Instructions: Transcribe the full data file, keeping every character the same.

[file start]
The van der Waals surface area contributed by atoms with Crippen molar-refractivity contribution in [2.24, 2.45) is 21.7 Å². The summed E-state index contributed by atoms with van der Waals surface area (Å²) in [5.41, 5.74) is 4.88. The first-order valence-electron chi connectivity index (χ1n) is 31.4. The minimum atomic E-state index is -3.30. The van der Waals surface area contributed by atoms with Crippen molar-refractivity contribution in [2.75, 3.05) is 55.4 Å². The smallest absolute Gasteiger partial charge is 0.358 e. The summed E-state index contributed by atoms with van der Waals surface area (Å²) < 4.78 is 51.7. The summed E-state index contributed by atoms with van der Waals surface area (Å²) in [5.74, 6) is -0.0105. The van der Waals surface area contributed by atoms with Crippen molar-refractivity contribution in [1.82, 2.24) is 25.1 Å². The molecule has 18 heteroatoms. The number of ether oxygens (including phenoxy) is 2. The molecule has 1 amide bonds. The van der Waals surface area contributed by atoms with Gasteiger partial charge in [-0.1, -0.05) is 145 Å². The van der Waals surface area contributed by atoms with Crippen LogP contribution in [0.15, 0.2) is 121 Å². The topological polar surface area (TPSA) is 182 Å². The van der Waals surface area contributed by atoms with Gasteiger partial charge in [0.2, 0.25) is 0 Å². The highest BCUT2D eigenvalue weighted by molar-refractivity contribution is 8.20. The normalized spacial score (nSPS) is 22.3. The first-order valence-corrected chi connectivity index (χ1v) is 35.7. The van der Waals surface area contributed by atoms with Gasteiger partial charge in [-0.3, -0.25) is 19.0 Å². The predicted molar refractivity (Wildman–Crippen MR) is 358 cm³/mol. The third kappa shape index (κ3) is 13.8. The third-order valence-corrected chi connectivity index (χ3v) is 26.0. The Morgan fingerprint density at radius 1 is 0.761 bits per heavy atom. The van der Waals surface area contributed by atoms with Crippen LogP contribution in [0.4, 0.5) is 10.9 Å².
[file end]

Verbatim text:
The van der Waals surface area contributed by atoms with Crippen molar-refractivity contribution in [2.24, 2.45) is 21.7 Å². The summed E-state index contributed by atoms with van der Waals surface area (Å²) in [5.41, 5.74) is 4.88. The first-order valence-electron chi connectivity index (χ1n) is 31.4. The minimum atomic E-state index is -3.30. The van der Waals surface area contributed by atoms with Crippen molar-refractivity contribution in [2.75, 3.05) is 55.4 Å². The smallest absolute Gasteiger partial charge is 0.358 e. The summed E-state index contributed by atoms with van der Waals surface area (Å²) < 4.78 is 51.7. The summed E-state index contributed by atoms with van der Waals surface area (Å²) in [5.74, 6) is -0.0105. The van der Waals surface area contributed by atoms with Crippen molar-refractivity contribution in [1.82, 2.24) is 25.1 Å². The molecule has 18 heteroatoms. The number of ether oxygens (including phenoxy) is 2. The molecule has 1 amide bonds. The van der Waals surface area contributed by atoms with Gasteiger partial charge in [-0.1, -0.05) is 145 Å². The van der Waals surface area contributed by atoms with Crippen LogP contribution in [0.15, 0.2) is 121 Å². The topological polar surface area (TPSA) is 182 Å². The van der Waals surface area contributed by atoms with Gasteiger partial charge in [0.2, 0.25) is 0 Å². The highest BCUT2D eigenvalue weighted by molar-refractivity contribution is 8.20. The normalized spacial score (nSPS) is 22.3. The first-order valence-corrected chi connectivity index (χ1v) is 35.7. The van der Waals surface area contributed by atoms with Gasteiger partial charge in [-0.3, -0.25) is 19.0 Å². The predicted molar refractivity (Wildman–Crippen MR) is 358 cm³/mol. The third kappa shape index (κ3) is 13.8. The third-order valence-corrected chi connectivity index (χ3v) is 26.0. The Morgan fingerprint density at radius 1 is 0.761 bits per heavy atom. The van der Waals surface area contributed by atoms with Crippen LogP contribution in [0.4, 0.5) is 10.9 Å².